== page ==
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Designing a Golf Course for the 2016 Summer Olympics

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Tiger Woods

Designing a Golf Course for the 2016 Summer Olympics
Gil Hanse and Amy Alcott talk about the process of creating an Olympic golf course

By Matt McKay

After all the weirdness, delays and political and legal maneuvering, Gil Hanse and Amy Alcott can finally say, yes, the golf course for the 2016 summer Olympics in Rio de Janeiro is completed. And when the players tee off on it, it will be the first time since 1904 that golf is played as part of the Summer Olympics.

But another result of constructing this course is that Hanse and Alcott may have helped promote a trend for the future of golf course design.

Hanse, founder and president of Hanse Golf Course Design, together with consultation from Alcott, brought the Olympic golf course to life after three years of building, maneuvering, hurdle jumping and standing on the sidelines for extended periods. The Grateful Dead’s trip may have been longer and stranger, but Hanse could hardly imagine the Brazilian experience being any more interesting.

“It was the most interesting job we’ve ever been involved with. Not because of the stakes and what was riding on it, which we freely accepted. We were quite happy to take on that task,” Hanse says of the project in the Reserva de Marapendi, in Rio’s Barra da Tijuca zone. “But the reality did not match the process that was described in the interview. So we had to make up a lot of stuff on the fly and adjust to a lot of things that we did not expect to happen.”

As he and his team were going through the bidding process, Hanse knew they would have to bring a very special presentation to the Olympic Committee. He knew they were probably the least well known among the bidders, and he had gotten wind of architectural partnerships being formed by Jack Nicklaus and Annika Sorenstam as well as Greg Norman and Lorena Ochoa. He thought it made sense for his bid to include strong input from a female professional, too.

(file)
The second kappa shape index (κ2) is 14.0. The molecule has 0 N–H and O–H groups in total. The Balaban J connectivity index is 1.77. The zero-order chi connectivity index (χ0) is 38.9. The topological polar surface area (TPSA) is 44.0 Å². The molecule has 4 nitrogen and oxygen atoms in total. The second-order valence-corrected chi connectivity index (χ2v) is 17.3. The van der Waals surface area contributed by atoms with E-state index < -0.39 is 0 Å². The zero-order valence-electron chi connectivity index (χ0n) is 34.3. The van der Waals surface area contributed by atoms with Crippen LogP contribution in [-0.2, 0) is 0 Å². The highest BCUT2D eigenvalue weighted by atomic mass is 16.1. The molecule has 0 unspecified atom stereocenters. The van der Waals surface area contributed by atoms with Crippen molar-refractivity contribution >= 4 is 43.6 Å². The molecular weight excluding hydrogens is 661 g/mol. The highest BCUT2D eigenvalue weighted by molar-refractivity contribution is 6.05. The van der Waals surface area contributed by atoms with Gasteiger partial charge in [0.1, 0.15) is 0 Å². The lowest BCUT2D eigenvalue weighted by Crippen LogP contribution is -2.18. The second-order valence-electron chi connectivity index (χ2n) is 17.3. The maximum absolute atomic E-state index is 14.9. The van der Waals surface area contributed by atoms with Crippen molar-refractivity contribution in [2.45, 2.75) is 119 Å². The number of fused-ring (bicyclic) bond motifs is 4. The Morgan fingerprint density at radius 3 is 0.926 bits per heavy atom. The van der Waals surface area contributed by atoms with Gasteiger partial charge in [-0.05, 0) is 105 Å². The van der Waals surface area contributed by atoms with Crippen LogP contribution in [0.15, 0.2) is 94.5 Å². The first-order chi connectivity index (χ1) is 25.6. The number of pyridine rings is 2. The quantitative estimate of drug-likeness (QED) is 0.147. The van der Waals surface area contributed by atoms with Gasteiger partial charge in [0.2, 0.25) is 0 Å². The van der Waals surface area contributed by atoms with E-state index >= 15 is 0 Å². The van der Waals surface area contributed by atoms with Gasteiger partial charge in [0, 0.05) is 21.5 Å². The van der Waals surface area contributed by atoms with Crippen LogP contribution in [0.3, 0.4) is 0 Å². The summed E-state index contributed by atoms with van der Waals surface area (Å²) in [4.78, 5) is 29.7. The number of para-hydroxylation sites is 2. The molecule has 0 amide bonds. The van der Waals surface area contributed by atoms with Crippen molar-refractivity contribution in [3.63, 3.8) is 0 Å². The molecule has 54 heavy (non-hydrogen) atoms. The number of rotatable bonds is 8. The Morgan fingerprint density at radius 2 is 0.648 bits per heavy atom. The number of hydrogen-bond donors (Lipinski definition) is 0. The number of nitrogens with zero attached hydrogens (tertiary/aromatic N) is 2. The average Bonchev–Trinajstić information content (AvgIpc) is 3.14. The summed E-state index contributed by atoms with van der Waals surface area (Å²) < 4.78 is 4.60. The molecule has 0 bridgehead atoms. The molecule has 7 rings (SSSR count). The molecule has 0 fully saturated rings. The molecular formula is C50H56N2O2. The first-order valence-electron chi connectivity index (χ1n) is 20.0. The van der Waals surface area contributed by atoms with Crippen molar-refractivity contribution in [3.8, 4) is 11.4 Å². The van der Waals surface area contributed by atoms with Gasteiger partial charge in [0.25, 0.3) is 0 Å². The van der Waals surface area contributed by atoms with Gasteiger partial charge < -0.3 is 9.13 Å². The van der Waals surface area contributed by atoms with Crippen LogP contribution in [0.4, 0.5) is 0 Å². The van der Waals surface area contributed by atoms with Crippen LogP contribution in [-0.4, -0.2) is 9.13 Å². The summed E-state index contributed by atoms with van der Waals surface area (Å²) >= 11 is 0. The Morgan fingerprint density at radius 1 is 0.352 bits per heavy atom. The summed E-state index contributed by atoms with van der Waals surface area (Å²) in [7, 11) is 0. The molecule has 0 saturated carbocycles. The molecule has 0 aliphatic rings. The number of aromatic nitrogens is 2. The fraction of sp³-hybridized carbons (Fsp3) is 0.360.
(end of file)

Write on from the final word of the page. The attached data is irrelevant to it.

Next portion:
Hanse had already struck up a friendship with Alcott during his time at Los Angeles Country Club when Alcott lived nearby, and he thought of her as someone “great, very cool, very easy to get along with.”  

He called Amy and asked her if she would be interested. Hanse Golf Design would be the lead on the project and Alcott would work as a consultant whose focus was to help the team create a golf course on which women would compete at the highest level. “Amy is so sweet and really doesn’t have a huge ego,” Hanse says. “And she said, ‘Yeah, that’s great, that’s fine. I don’t need equal billing on the design, I just want to be part of the process.’”

Alcott’s value to the team became apparent at the presentation.

“We gave a great presentation. We felt like we hit it on all cylinders,” Alcott says. “They told us they were going to come up with a decision in February and we didn’t hear anything until March. [Gil] called me up from Doral 10 minutes before he was going into the press conference and he was screaming, ‘Amy can you believe it? We won it. We won the whole thing!’ And I was just ecstatic.”

Hanse says Alcott was equally helpful in the interview phase. “She came down to Rio as part of our team. And she’s just so folksy and approachable, and she told these wonderful stories about how she learned to play as a child hitting into soup cans, and just genuinely how this golf course and the academy could be part of growing the legacy of the sport in Brazil.”